What Does The Trillion Dollar Coin Do?
The Trillion Dollar Coin proposal for solving the debt ceiling problem is again experiencing a blogosphere explosion this past week. The precipitating factor may be that people are starting to believe that the Republicans will come to a “fiscal cliff” settlement with the Democrats including very little in entitlement spending; but will then come back, in 2013 with a very tough position on the price they want to agree to raise the debt ceiling to give the Executive operating room for any length of time. Bruce Bartlett had this to say on the issue:
In my opinion, the fiscal cliff is akin to the so-called Y2K problem in late 1999, when many people worried that computers would freeze, elevators would stop running and planes would fall from the sky. Of course, nothing of the kind happened.
So if the fiscal cliff is a faux problem, why do we hear that industry and financial markets are deeply fearful of it? The answer is that there is a very real fiscal problem that will occur almost simultaneously – expiration of the debt limit. Much of what passes for fiscal-cliff concern is actually anxiety about whether Republicans in Congress will force a default on the nation’s debt in pursuit of their radical agenda.
I think Bartlett is right about attention shifting to the debt ceiling now, and that's why we have a sudden explosion interest in high value platinum coin seigniorage having face values mostly in the low trillions, once again. Since the Trillion Dollar Coin (#TDC) is being vetted again, I wanted to make a brief point about it that is not well understood by the mainstream bloggers who have been stampeding to blog about the Platinum Coin Seigniorage (PCS) solution this week. Let's lay out the context.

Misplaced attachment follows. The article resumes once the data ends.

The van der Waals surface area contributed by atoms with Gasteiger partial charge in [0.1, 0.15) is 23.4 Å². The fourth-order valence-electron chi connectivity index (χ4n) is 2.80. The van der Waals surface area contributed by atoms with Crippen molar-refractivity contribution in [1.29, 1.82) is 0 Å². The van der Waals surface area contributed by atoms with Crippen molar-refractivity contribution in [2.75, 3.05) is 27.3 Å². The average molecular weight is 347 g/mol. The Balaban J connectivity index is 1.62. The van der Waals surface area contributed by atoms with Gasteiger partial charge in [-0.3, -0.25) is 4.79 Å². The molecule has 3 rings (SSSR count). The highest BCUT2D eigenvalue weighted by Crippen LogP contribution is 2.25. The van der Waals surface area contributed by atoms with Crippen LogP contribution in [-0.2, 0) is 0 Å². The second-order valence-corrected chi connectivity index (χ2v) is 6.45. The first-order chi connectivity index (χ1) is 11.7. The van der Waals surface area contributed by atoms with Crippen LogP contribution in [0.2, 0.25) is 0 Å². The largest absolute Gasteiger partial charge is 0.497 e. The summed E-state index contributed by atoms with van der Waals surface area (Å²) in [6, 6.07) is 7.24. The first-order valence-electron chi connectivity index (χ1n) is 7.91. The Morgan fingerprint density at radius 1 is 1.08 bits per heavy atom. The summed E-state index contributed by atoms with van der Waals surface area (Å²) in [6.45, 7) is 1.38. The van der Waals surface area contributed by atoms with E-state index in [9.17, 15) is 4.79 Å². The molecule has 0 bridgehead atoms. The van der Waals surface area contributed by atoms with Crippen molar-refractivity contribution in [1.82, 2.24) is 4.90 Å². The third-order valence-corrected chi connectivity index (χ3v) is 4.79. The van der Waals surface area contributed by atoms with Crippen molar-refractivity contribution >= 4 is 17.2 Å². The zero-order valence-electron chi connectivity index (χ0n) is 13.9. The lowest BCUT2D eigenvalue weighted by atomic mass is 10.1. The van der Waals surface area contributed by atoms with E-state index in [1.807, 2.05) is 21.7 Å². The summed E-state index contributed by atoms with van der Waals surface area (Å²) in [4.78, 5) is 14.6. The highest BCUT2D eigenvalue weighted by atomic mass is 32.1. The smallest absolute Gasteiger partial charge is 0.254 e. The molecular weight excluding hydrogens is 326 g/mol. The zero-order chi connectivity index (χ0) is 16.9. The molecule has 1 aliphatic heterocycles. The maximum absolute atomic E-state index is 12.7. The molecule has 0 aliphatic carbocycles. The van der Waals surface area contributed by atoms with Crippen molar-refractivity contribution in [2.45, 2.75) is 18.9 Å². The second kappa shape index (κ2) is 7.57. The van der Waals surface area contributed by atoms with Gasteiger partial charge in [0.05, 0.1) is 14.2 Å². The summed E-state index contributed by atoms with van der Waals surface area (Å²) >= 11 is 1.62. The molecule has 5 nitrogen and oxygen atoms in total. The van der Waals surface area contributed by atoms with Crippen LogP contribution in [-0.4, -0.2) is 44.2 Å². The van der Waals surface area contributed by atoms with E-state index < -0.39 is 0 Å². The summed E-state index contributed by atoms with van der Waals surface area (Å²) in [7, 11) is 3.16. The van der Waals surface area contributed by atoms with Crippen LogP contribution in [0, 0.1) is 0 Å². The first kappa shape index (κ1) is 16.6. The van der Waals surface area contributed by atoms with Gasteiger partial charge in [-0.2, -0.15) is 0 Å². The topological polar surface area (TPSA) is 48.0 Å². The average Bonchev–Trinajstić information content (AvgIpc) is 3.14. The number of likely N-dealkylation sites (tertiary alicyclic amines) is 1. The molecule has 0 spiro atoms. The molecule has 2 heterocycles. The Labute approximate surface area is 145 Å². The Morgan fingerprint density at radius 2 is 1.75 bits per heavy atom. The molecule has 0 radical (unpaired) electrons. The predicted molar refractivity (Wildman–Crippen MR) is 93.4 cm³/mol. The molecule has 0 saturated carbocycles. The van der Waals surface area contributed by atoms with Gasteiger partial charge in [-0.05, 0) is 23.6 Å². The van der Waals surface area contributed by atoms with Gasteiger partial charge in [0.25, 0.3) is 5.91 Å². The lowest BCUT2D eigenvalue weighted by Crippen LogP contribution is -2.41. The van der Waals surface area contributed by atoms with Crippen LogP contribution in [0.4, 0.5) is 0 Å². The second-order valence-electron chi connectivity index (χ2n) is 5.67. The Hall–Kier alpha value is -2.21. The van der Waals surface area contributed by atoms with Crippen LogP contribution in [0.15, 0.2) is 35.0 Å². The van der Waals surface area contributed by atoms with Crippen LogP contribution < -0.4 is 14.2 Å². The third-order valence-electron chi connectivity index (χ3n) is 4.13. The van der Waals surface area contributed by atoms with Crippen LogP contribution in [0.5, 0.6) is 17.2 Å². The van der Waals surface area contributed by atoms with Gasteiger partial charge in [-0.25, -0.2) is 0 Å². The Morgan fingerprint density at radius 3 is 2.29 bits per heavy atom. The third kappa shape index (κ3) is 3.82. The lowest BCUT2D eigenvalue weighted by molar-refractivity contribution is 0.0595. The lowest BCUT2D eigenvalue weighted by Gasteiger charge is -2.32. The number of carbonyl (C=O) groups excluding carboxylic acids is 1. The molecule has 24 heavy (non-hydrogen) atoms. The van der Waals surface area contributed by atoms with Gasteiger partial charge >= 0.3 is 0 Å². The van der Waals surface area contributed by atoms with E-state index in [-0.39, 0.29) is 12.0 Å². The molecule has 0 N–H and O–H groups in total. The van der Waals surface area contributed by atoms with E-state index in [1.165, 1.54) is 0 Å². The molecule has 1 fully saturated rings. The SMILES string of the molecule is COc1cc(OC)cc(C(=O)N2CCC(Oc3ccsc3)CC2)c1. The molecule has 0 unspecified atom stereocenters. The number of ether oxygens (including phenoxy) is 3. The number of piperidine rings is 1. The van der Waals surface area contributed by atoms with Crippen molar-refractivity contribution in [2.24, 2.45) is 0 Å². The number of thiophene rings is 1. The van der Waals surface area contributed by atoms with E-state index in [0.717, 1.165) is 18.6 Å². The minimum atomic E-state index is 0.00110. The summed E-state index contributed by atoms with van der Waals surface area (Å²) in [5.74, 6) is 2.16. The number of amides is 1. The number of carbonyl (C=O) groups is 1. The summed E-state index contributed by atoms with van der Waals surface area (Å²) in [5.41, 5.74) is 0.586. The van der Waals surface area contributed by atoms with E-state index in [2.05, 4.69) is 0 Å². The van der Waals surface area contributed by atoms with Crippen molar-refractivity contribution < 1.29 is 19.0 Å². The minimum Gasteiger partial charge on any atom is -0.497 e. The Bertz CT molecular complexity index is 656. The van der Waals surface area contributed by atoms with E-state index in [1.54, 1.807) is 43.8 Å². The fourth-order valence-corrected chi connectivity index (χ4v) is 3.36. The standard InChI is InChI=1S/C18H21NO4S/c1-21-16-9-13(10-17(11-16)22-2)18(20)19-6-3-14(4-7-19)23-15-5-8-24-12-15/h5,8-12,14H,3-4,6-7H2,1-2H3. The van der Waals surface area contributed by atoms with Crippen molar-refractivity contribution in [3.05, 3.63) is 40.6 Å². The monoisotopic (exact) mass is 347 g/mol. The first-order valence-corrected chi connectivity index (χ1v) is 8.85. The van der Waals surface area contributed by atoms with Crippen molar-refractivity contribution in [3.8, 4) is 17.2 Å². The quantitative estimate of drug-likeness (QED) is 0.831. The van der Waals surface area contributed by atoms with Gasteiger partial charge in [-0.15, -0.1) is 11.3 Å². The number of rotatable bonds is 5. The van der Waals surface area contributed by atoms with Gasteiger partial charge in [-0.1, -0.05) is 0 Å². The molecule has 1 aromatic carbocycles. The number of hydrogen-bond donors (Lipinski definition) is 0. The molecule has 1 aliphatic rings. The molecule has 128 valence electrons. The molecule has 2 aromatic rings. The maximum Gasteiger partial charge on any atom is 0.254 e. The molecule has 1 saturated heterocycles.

Most people who've thought about how the Government creates money know that Congress delegated the primary power to create currency to The Federal Reserve Banks, the system of which combined with the Board of Governors and the Federal Open Market Committee, form the central bank of the United States. In modern times, currency means not only printed money, but also electronically created credits, reserves held in Federal Reserve accounts.
The reserves that have been created by the Fed at any point, are many multiples of the amount of paper currency in existence produced by the Mint on orders from the Fed. So, most of the currency created by the Fed is in the form of reserves rather than paper currency. Also it's well-known that when the Fed creates reserves, it does so “out of thin air.”
In our fiat currency system there is no “backing” for either the reserves or the paper currency. In exactly that sense, all of our currency is now “printed,” and has been since we went off the gold standard in 1971. There is no distinction between existing currency, whether paper, or reserves, and newly created currency in that respect.
The Fed however, doesn't make all our money. The Treasury too, has its role. Congress delegated the US Mint the authority to coin fiat money, the value of whose metal content, with respect to certain types of coins, need have no relation to its face value, which can be as high or low as the Mint wants to make it. However, this has created a problem.